When looking at your oak tree leaves, you want to see that classic lobed shape in a nice shiny green shade.
You certainly don’t want to see what looks like brown or beige circular splotches that make your tree leaves look stained or watermarked. This can make your whole, grand oak tree look a bit bare and brown.
Oak trees, in fact, can live for hundreds of years, so you want to make sure they have a long, healthy life in your home landscape.
Let’s look at this oak tree ailment, what causes tubakia leaf spot, and how to treat tubakia leaf spot on oak so you can take care of your trees and learn how to better protect.
What Is Tubakia Leaf Spot?
Tubakia leaf spot is a fungal disease that impacts oak trees – black, red, and pin oak trees, as well as other oaks and even some maples and elms.
Tubakia Leaf Spot Signs & Symptoms
Tubakia leaf spot on oak can start with small, water-soaked areas that turn brown or black. Other symptoms include:
- ¼-inch to ½-inch diameter leaf spots that are reddish-brown to black.
- Spots can fuse into each other, forming larger, irregular blotches.
- Spots can form on leaf veins, and as veins die, more of the leaf tissue will turn brown.
- As the disease becomes more severe, you might see some early defoliation of your oak trees.
The fungus overwinters in fallen leaves and sticks, and wind and rain spreads it in spring. But disease symptoms don’t appear until mid-to-late summer. In fact, by the time you see severe symptoms, it could be when deciduous trees drop their leaves anyway, so tubakia leaf spot could be a tough disease to correctly identify.
Commonly Confused With Anthracnose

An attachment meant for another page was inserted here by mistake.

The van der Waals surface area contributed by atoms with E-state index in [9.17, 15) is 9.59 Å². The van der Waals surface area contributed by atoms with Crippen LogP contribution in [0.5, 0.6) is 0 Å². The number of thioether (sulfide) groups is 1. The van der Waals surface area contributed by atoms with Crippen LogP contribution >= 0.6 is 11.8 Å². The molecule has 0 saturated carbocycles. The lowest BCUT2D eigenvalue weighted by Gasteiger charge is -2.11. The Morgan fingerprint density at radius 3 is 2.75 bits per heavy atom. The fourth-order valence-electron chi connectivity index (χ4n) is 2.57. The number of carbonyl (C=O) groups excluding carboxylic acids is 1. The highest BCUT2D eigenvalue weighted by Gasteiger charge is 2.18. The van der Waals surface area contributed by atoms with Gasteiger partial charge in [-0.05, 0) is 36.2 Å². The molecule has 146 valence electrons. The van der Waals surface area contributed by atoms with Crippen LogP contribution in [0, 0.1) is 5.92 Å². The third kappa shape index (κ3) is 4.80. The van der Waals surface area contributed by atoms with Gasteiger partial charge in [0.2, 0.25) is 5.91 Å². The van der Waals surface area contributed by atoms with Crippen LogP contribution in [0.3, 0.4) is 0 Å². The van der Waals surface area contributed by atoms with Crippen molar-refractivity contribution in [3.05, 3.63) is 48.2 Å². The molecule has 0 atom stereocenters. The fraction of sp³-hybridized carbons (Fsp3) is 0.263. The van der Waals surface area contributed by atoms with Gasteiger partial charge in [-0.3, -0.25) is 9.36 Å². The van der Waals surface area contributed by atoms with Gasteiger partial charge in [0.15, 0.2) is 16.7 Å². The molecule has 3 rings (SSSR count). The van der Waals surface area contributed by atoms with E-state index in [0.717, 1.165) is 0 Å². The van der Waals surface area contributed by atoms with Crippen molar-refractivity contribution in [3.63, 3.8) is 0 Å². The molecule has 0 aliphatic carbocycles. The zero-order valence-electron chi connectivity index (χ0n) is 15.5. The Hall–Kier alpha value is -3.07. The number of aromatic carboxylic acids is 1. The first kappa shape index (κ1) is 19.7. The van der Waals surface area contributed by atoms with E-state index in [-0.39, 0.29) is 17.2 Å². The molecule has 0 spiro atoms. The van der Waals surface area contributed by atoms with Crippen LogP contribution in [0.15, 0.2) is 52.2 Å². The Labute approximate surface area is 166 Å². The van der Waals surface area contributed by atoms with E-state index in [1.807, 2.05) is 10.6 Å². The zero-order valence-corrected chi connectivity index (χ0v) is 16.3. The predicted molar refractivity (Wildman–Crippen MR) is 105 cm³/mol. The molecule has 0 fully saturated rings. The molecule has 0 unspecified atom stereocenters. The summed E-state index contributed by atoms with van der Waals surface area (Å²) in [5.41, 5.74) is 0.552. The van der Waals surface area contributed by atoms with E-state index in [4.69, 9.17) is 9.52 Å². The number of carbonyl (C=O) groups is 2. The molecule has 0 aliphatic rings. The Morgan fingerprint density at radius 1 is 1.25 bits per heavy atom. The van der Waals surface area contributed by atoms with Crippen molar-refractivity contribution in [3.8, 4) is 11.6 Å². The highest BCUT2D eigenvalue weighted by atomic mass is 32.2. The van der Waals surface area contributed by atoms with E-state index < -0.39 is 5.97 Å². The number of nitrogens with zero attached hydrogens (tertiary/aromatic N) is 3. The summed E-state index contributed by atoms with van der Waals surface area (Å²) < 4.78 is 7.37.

Tubakia leaf spot on oak is often confused with oak anthracnose.
One way to tell them apart is the timing of leaf spots. Anthracnose leaf blemishes will usually appear much earlier in the year in late spring. Another way is that anthracnose may cause leaf deformities.
Susceptible Tree Species
As you watch out for tubakia leaf spot, a good way to eliminate it as a cause of the leaf blemishes you’re seeing on your tree is to check the species.
This fungus can impact the following tree varieties:
- Oak trees – black, red, and pin oaks are most susceptible, but other oaks are also vulnerable
Tubakia Leaf Spot Control
Fortunately, tubakia leaf spot is mostly a cosmetic disease.
You can remove and discard fallen leaves to remove the tubakia fungus from your yard. This is particularly important to do before spring or early in spring to avoid disease spread.
While tubakia leaf spot fungicide is often unnecessary, some fungicides are labeled for use against it and should be applied by a professional licensed arborist early in the season. They will ensure the proper application timing and frequency to prevent disease spread.
Since tubakia leaf spots can impact stressed, weak trees more than healthy trees, keeping good care of your trees can help prevent the spread and severity of this disease. This includes proper watering and fertilization.